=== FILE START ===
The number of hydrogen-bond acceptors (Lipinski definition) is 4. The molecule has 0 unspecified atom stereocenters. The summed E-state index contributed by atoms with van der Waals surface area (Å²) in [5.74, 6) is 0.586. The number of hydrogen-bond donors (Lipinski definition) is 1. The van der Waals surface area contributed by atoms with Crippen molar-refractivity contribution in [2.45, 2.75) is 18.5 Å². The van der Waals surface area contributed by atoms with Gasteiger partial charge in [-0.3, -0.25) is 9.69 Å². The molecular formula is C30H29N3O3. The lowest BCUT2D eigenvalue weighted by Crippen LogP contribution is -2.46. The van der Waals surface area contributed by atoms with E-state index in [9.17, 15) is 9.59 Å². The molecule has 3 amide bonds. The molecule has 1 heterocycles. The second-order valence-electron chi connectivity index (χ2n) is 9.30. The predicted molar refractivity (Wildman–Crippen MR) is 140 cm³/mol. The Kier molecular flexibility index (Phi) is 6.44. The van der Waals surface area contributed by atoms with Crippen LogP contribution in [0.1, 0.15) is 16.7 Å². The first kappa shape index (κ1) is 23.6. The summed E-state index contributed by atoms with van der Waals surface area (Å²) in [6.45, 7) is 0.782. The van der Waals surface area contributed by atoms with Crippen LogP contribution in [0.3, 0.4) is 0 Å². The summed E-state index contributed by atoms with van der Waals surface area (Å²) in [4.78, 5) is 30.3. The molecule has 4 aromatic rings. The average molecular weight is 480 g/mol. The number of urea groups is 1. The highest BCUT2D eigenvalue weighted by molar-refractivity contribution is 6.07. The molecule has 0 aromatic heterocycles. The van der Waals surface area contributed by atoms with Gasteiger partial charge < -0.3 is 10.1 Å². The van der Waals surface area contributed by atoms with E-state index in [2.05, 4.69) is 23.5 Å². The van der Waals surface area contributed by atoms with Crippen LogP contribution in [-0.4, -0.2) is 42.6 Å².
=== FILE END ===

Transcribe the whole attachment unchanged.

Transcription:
The number of hydrogen-bond acceptors (Lipinski definition) is 4. The molecule has 0 unspecified atom stereocenters. The summed E-state index contributed by atoms with van der Waals surface area (Å²) in [5.74, 6) is 0.586. The number of hydrogen-bond donors (Lipinski definition) is 1. The van der Waals surface area contributed by atoms with Crippen molar-refractivity contribution in [2.45, 2.75) is 18.5 Å². The van der Waals surface area contributed by atoms with Gasteiger partial charge in [-0.3, -0.25) is 9.69 Å². The molecular formula is C30H29N3O3. The lowest BCUT2D eigenvalue weighted by Crippen LogP contribution is -2.46. The van der Waals surface area contributed by atoms with E-state index in [9.17, 15) is 9.59 Å². The molecule has 3 amide bonds. The molecule has 1 heterocycles. The second-order valence-electron chi connectivity index (χ2n) is 9.30. The predicted molar refractivity (Wildman–Crippen MR) is 140 cm³/mol. The Kier molecular flexibility index (Phi) is 6.44. The van der Waals surface area contributed by atoms with Crippen LogP contribution in [0.1, 0.15) is 16.7 Å². The first kappa shape index (κ1) is 23.6. The summed E-state index contributed by atoms with van der Waals surface area (Å²) in [6.45, 7) is 0.782. The van der Waals surface area contributed by atoms with Crippen LogP contribution in [0.3, 0.4) is 0 Å². The summed E-state index contributed by atoms with van der Waals surface area (Å²) in [4.78, 5) is 30.3. The molecule has 4 aromatic rings. The average molecular weight is 480 g/mol. The number of urea groups is 1. The highest BCUT2D eigenvalue weighted by molar-refractivity contribution is 6.07. The molecule has 0 aromatic heterocycles. The van der Waals surface area contributed by atoms with Gasteiger partial charge < -0.3 is 10.1 Å². The van der Waals surface area contributed by atoms with E-state index in [2.05, 4.69) is 23.5 Å². The van der Waals surface area contributed by atoms with Crippen LogP contribution in [-0.4, -0.2) is 42.6 Å².